Fruit & Vegetable Magazine

Features Business Policy
Risk management proposal presented by growers


October 16, 2009
By Marg Land


Topics

October 16, 2009,
Jordan, Ont. – A recent meeting at a Niagara area fruit farm gave Opposition
Leader Tim Hudak and MPP Ernie Hardeman a first-hand look at the crisis facing
Ontario’s fruit and vegetable growers.

October 16, 2009,
Jordan, Ont. – A recent meeting at a Niagara area fruit farm gave Opposition
Leader Tim Hudak and MPP Ernie Hardeman a first-hand look at the crisis facing
Ontario’s fruit and vegetable growers.

It also provided an
opportunity to introduce them to an industry-proposed solution to the problems
plaguing beleaguered horticulture farmers.

Advertisement

Brenda Lammens, chair of
the Ontario Fruit and Vegetable Growers’ Association (OF&VGA), and Len
Troup, chair of the Ontario Tender Fruit Producers’ Marketing Board (OTFPMB),
briefed the politicians on the harsh realities facing growers as a result of
fierce competition from imports, often dumped onto the Canadian market at less
than their cost of production, and skyrocketing increases to their input costs.

Many of the rising costs
challenging growers are the result of government legislation and regulations,
including the Greenbelt legislation, which restricts growers’ rights without
assuring the viability of their agricultural operations.

 “It is time to
seriously address the viability of the tender fruit industry before it is too
late,” said Troup, a Niagara Region fruit grower. “Ontario has already seen the
demise of our fruit canning industry and now our market is flooded by cheap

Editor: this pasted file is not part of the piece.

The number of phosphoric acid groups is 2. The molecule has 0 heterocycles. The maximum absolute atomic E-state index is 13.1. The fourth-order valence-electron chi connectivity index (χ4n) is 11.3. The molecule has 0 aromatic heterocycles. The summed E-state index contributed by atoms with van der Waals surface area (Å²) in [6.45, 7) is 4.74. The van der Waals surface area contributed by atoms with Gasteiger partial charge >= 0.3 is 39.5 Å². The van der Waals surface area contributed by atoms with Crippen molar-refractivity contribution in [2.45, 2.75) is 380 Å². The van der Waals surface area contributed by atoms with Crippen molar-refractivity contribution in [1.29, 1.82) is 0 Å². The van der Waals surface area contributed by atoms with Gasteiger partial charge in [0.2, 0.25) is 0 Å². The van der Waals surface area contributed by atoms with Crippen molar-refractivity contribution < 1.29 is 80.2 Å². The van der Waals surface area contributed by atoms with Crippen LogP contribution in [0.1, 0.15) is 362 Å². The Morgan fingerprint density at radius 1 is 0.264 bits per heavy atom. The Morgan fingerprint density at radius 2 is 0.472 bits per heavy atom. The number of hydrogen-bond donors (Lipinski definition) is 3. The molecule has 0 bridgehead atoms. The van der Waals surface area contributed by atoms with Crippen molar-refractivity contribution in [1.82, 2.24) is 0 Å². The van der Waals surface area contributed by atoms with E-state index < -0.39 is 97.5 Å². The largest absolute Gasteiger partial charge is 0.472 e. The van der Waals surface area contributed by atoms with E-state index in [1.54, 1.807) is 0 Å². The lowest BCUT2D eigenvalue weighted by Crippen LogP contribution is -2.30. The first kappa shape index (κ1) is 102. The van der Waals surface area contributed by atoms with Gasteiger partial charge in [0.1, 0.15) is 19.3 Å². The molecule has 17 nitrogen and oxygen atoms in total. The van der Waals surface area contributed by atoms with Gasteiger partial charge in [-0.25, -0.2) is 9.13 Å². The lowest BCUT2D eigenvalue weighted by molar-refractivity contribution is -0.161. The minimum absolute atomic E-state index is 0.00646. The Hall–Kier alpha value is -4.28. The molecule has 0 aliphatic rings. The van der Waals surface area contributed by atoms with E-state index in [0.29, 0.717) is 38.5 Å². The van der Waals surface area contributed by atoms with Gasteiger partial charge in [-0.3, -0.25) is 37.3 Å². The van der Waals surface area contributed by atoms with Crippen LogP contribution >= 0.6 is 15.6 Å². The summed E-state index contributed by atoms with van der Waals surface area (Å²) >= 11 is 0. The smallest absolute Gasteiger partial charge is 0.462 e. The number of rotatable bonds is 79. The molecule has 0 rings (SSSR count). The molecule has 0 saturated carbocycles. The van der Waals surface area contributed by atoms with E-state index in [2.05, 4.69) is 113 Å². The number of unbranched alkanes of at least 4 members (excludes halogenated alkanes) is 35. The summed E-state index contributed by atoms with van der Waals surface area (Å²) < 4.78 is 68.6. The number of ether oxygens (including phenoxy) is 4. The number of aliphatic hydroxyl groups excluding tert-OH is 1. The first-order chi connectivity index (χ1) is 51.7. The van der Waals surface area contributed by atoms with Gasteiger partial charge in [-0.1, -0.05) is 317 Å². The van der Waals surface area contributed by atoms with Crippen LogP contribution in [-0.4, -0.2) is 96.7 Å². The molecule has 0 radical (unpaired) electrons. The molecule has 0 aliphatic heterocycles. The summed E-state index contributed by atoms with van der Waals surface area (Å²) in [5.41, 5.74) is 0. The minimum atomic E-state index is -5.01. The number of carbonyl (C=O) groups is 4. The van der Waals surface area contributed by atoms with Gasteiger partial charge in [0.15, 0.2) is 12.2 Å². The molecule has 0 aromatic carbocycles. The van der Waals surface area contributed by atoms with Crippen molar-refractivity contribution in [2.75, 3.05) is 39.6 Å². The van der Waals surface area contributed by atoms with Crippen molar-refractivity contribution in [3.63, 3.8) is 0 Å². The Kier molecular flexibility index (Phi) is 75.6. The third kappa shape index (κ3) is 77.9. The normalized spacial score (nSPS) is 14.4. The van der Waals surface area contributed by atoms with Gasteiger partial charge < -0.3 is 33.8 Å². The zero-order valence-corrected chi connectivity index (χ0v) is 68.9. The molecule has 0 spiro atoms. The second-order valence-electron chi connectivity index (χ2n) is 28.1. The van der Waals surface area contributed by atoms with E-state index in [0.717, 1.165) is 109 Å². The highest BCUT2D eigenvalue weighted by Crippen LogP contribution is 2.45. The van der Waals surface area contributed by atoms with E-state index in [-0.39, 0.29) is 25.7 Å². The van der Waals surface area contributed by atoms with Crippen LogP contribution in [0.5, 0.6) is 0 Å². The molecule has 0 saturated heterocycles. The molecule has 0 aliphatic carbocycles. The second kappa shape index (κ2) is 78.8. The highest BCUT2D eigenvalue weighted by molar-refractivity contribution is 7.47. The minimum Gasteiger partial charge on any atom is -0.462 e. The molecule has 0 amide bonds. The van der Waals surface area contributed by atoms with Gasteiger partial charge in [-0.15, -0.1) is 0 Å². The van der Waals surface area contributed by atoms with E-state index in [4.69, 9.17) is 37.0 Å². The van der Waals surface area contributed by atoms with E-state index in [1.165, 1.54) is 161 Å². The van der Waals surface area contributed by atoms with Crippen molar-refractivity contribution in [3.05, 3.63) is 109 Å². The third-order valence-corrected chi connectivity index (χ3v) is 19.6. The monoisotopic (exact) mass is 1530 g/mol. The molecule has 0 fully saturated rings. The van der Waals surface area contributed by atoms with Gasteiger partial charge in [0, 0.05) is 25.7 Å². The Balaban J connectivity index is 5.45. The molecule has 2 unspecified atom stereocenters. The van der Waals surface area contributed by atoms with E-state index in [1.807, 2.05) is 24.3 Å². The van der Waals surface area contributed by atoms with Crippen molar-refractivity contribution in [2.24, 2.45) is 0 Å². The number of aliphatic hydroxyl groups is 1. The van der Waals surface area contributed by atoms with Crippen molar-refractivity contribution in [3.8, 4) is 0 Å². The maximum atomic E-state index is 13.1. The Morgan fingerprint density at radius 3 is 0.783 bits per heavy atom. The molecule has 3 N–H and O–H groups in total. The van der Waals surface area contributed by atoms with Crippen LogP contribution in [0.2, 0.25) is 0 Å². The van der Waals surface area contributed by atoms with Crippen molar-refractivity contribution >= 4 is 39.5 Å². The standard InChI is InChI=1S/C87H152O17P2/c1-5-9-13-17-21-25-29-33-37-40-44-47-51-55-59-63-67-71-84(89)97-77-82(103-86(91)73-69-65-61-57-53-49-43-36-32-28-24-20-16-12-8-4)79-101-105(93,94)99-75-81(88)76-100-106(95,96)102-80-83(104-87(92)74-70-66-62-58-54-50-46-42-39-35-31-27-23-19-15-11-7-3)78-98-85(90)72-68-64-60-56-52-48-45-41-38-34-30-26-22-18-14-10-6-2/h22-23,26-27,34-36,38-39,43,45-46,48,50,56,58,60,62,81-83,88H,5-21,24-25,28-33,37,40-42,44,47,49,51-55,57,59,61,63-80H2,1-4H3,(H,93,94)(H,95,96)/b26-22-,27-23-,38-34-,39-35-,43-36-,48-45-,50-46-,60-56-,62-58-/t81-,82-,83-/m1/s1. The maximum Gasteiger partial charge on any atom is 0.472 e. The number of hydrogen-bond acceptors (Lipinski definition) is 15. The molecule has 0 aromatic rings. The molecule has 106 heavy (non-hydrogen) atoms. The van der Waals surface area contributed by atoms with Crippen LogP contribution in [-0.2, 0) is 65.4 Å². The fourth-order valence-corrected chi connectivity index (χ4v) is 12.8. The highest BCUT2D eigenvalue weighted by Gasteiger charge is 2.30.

canned fruit from other countries. We need action now.”

At the meeting, Hudak
and Hardeman were presented with a proposal for a risk management program for
the horticulture sector developed by the OF&VGA. The proposed program would
provide cost of production insurance to farmers to protect them from escalating
costs and decreased returns.

“Horticulture is in
urgent need of improved risk management products that at least allow growers to
recover their production costs”, said Lammens, a Norfolk County grower.
“Ontario is a high-cost jurisdiction in Canada and our costs are certainly
higher than they are in the U.S, our greatest competitor. If the Ontario and
Canadian governments want to see our industry survive, they must act now.” 

“Despite placing
stringent land use restrictions on agricultural lands, the government has not
provided an economic plan for agriculture in Ontario,” said Hudak. “It’s
important to remember that if you want to save the farm, you need to save the
farmer and help ensure they have profitable market access to sell their goods.”


Print this page

Related



Leave a Reply

Your email address will not be published. Required fields are marked *

*